My One Year Old Blue Heeler is over-weight to the point the vet put her on a weight managment dog food Purnia Over Weight Managment. She is to get one and 1/2 cups once a day. Did that and she was sluggish, did not want to play or excercise although I 'forced' her to a point playing fetch and other things, she would lay down in the yard instead of retrieving the ball. Instead of losing weight she gained more. Vet did thyroid and other tests on her saying nothing was wrong. He put her on Slentrol to decrease her appetite she did fine with that for about 2 weeks and then began throwing up her food within 5 min of eating. I put her on chicken and rice for a few days and that helped. I slowly began introducing her dog food back into her diet until that was all she was eating. She began vomiting again within a few minutes of eating. I guess what I'm asking is I'm thinking about switching to home-made food for her but I want to make sure she is getting the nutrition she needs without a bunch of calories. Good idea or not? I respect her vet for the most part but he doesn't seem to believe that we're not over-feeding her or giving her scraps from the table. I have been following his diet rules for her for about 6 months as she is my baby and I do not want to lose her.
Purina is not the best food. Try buying a new food for weight control with lower fat and protein.
At least thyroid was checked and ruled out.
If you want to fix your own, balanced diet at home, do some searches on the Internet for recipies.
. You can also look up the BARF diet, which many people feed.
I seldom had overweight dogs but for those packing on a few extra pounds, I used the green bean diet. You cut each meal with half their regular food and half green beans. I used canned and rinsed before adding.
Of course. Exercise or a couple of good walks a day help.
I am sure there are many advocates on home cooking for dogs, but I think I'd try some dog kibble that is grain free, and limited ingredients... said another way not one of the many popular brands that are full of junk, floor weepings and fillers. I guess the "good" thing about some of the fillers is they don't contribute much to weight gain.
Be sure she isn't getting table scraps, lots of treats or other inputs to her diet. It sounds like exercise is already on the agenda, keep it up... but in the Colorado high lands (what is Sterling about 7,000 feet?) all need to adjust to the lower pressure/oxygen. You said one year old, how long in your family?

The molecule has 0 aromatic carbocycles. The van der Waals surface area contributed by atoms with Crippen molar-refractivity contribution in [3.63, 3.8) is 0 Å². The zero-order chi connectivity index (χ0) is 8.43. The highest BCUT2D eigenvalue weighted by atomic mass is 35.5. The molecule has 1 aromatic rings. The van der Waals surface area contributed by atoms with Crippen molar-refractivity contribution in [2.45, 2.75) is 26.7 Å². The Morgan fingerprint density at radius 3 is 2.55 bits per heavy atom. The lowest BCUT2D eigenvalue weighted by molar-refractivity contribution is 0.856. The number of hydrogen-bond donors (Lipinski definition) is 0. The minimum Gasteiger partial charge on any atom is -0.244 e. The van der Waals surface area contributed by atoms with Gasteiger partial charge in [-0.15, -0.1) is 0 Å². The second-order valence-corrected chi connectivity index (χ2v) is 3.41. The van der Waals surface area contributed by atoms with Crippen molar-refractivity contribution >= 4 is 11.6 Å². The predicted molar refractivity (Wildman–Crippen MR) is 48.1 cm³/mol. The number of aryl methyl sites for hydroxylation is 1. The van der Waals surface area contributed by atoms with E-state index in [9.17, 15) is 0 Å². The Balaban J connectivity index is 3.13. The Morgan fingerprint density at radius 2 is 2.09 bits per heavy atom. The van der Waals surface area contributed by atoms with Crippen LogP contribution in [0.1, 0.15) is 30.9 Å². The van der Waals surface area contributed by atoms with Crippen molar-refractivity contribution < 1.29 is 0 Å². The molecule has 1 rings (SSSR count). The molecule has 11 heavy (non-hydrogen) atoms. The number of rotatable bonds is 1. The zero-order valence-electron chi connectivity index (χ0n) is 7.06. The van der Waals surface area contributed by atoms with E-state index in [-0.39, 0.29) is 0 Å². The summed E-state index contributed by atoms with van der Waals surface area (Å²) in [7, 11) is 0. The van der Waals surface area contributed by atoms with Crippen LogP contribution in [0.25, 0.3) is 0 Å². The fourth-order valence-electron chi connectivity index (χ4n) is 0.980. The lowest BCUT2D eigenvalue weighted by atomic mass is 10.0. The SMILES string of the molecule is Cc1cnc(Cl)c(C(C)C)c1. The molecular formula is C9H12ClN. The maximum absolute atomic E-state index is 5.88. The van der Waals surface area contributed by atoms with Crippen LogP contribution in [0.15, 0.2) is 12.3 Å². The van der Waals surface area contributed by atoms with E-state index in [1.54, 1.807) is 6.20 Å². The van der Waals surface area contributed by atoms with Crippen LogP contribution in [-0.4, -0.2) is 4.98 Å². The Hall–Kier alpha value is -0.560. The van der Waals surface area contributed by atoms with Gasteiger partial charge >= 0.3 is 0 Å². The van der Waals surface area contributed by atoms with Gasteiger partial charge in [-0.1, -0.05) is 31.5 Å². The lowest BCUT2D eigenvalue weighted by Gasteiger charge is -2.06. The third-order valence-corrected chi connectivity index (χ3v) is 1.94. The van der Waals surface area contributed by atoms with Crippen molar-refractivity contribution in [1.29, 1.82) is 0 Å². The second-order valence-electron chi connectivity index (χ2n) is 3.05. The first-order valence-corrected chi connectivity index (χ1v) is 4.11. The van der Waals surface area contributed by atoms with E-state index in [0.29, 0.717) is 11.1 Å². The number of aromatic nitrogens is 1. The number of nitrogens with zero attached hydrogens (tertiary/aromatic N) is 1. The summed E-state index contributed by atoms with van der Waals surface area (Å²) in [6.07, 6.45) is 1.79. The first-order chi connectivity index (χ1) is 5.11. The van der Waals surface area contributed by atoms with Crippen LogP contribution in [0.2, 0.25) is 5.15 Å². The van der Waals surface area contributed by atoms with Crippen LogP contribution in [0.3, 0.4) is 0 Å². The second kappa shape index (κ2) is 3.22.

I'll have to look up Old Blue Heeler, sounds interesting. How much should she weight? At 1.5 cups in most kibble I'd guess 25-30 pounds is the objective. Keep in mind too, a young dog needs some a higher energy/growth food.. guess 1 year if full grown, so that time may have mostly passed.
All us with a weight problem have to work together - keep us posted, both my Westie and I could stand to lose about 10% of our current weight. My Westie eats a Nature Balance Sweet Potato and Fish grain free, Westies are susceptible to food alergies (allergies).
You've gotten some good feedback, above. I'm with Misfits4me in thinking it might be helpful to have a little more specific data -- like what were you feeding when she got overweight and how much, and what does she weigh now. I would add to that, what is the goal weight for her, just so we know how much she needs to lose?
I can tell you that, with one of my dogs that tends to overeat and be overweight, I have not found the weight control-type of dog foods to be helpful. Those have a lot of bulk added, to reduce caloric density. They tend to be low in both protein and fat. In other words, they don't have a lot of nutrition in them. Most of the calories that they do have in them come from carbs. From studies of human weight loss, we know that a high-carb diet makes you hungry, and that seemed to be the case for my overweight dog.
My chunky dog is much happier with a high-protein food. She was constantly hungry on the "diet" dog food. I ended up putting her on kibble that is 30% protein and 12% fat. In other words, the protein was high, and the fat was relatively low, but those still weren't the most extreme proportions you can buy. (CORE Wellness Low-Fat kibble is 33/10.) My dog seemed happy on that and did lose the extra weight. I strictly controlled portions, or I'm pretty sure she would not have lost weight.
The whole process of weight loss took a good six or eigth months, because I wanted to go slow and not stress the dog. She was about 15% overweight at the start, and now she is down to an appropriate weight for her. Now that she is on weight maintenance, rather than weight loss, I am less strict about the percentage of protein and fat than I used to be, but I plan to stay between 28 and 30% protein and 12 to 14% fat for the forseeable future.
For my dog, the two keys were controlling portions and using a dog food that didn't leave her feeling hungry. If you are controlling portions for your cattle dog, and if she is getting no more calories than she should, and her thyroid is normal, I really don't have any explanation for why she isn't losing weight.
How are her organ functions ? (kidneys, heart, liver etc) Is the vet sure this weight gain is caused by over-eating and not water-retention? (or ask your conscience...did you over-feed her before?)
An overweight dog who is used to not exercising may find itself lethargic when suddenly asked to get up and walk or play. But if she has been playful, and ready for a walk before, and this lethargy has happened suddenly, then it points to her feeling unwell in some way.
Purina foods are NOT the best choice, even if recommended by a vet. Their study of animal nutrition is extremely limited, when they are at veterinary school. Not many vets have a proper grasp of it, surprisingly.
There is nothing wrong with a home-cooked diet, but it would have to be researched properly.
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